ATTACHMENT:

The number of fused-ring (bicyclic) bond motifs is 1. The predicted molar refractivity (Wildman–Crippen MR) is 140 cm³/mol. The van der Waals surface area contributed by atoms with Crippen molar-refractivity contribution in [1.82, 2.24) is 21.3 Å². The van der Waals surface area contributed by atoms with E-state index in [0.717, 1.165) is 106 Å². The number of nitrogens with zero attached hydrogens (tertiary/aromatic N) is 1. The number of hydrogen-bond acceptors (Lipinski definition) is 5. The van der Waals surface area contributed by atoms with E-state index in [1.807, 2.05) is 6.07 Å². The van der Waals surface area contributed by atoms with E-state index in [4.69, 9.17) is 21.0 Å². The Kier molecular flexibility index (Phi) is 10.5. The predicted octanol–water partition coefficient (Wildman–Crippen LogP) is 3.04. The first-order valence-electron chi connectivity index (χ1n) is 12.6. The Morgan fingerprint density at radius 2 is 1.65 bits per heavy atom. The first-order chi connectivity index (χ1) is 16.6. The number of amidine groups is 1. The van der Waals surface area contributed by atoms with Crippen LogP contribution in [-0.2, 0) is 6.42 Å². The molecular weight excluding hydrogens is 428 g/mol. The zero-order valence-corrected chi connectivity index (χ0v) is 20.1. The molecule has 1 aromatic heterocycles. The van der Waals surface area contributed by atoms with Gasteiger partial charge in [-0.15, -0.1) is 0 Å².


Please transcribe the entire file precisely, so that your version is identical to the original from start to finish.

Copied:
The number of fused-ring (bicyclic) bond motifs is 1. The predicted molar refractivity (Wildman–Crippen MR) is 140 cm³/mol. The van der Waals surface area contributed by atoms with Crippen molar-refractivity contribution in [1.82, 2.24) is 21.3 Å². The van der Waals surface area contributed by atoms with E-state index in [0.717, 1.165) is 106 Å². The number of nitrogens with zero attached hydrogens (tertiary/aromatic N) is 1. The number of hydrogen-bond acceptors (Lipinski definition) is 5. The van der Waals surface area contributed by atoms with E-state index in [1.807, 2.05) is 6.07 Å². The van der Waals surface area contributed by atoms with E-state index in [4.69, 9.17) is 21.0 Å². The Kier molecular flexibility index (Phi) is 10.5. The predicted octanol–water partition coefficient (Wildman–Crippen LogP) is 3.04. The first-order valence-electron chi connectivity index (χ1n) is 12.6. The Morgan fingerprint density at radius 2 is 1.65 bits per heavy atom. The first-order chi connectivity index (χ1) is 16.6. The number of amidine groups is 1. The van der Waals surface area contributed by atoms with Crippen LogP contribution in [-0.2, 0) is 6.42 Å². The molecular weight excluding hydrogens is 428 g/mol. The zero-order valence-corrected chi connectivity index (χ0v) is 20.1. The molecule has 1 aromatic heterocycles. The van der Waals surface area contributed by atoms with Gasteiger partial charge in [-0.15, -0.1) is 0 Å².